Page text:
Down East's Historic Grainger Stadium is the Carolina League's second oldest ballpark, having opened in 1949. The stadium has been renovated and refurbished several times over the years, most recently before the start of the 2003 season. Grainger Stadium has a seating capacity of 4,100 and measures 335 feet down the left and right field lines, and 390 feet to straightaway center field.
Dimensions: LF - 335 | CF - 395 | RF - 335
The Wall: The staggered wall starts at 12'6" tall at the left field foul pole. It lowers in unequal fragments from left to right, shortening to 8' feet tall at the right field foul polePlaying suface: Bermuda grass
Kinston has been a home for some variety of professional baseball as early as 1908, when a Kinston team was organized for one year in the Eastern Carolina League without a nickname. Then in 1920, the independent Kinston Robins and Kinston Highwaymen joined the Eastern Carolina Baseball Association. The league only lasted three seasons and the Kinston Eagles found a new home in the Virginia League. The "B" league of MiLB featured the Eagles from 1925-1927 with no MLB affiliation nor a title.
In the midst of the Great Depression, the Kinston Eagles found a new league to join again - the Coastal Plains League. The Eagles played from 1934-1952 (with a break from 1942-1945 for WWII) with two league titles. In the spring of 1939, Connie Mack brought his Philadelphia Athletics to play an exhibition with the Eagles. 10 years later, in a more peaceful and economic time, Grainger Stadium was built.
Originally constructed in 1949 by the City of Kinston, Grainger Stadium has a dedicated plaque as "Municipal Stadium." However it was quickly referred to as Grainger Stadium as part of the land that had previously donated to hold West End Park (1921-1929) and Grainger Park (1934-1948) by Jesse Willis Grainger - a prominent farmer in Eastern North Carolina.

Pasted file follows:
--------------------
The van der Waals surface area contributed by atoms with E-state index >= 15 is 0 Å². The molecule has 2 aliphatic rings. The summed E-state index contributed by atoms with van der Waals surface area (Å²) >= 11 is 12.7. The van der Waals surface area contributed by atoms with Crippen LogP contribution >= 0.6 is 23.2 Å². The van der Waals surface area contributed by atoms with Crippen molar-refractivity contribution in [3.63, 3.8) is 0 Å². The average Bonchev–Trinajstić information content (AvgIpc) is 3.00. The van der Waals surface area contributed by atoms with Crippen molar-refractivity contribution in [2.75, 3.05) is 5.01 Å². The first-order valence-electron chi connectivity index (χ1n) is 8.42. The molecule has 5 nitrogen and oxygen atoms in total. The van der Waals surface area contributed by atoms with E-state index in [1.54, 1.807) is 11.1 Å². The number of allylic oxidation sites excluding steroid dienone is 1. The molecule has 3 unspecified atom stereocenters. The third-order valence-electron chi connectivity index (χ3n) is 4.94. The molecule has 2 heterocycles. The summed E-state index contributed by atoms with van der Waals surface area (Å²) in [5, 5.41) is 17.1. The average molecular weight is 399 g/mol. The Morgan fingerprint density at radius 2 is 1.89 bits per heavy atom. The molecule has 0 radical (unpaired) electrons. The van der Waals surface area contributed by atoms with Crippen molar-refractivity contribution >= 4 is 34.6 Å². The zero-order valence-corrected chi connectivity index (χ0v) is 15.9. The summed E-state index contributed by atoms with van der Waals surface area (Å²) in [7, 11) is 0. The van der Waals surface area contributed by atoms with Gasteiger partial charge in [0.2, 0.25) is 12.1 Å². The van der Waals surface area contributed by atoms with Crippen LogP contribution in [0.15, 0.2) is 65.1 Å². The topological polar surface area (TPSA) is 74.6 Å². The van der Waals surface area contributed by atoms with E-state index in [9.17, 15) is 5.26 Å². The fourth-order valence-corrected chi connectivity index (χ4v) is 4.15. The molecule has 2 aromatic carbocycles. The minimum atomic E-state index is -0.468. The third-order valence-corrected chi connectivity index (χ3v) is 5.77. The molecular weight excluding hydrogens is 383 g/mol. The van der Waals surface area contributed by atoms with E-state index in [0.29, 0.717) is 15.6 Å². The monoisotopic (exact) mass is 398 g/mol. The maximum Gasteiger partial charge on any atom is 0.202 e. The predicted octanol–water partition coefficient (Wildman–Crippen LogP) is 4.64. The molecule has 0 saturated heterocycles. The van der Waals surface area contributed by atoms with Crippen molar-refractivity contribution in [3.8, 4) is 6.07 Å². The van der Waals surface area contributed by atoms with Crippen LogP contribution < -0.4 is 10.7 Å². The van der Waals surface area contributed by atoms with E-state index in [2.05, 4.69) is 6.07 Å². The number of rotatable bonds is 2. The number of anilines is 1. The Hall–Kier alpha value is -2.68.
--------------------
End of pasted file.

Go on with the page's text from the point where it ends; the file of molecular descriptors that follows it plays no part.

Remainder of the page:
After a four-year absence of baseball in Kinston, the Eagles joined the Carolina League in 1956 as a Pittsburgh affiliate. Then in 1957, they merged with the Wilson Tobs (short for "Tobacconists," sounds like "bobs") for one year before the franchise folded. The Eagles returned in 1962 with the same Pittsburgh affiliation and won their first and only Carolina League title as the Eagles.
The Montreal Expos acquired the Eagles in 1974 while attempting an experiment with two High-A affiliates (the other in West Palm Beach, Florida). However the Kinston Expos were left with outcasts and finished with the worst record in Kinston baseball history (38-93 .290) and drew less than 27,000 fans. The team folded and didn't return until 1978 without an affiliate again. However it began a stretch until 2011 with a team in Kinston every season -- highlighted by the Kinston Indians run for 25 seasons.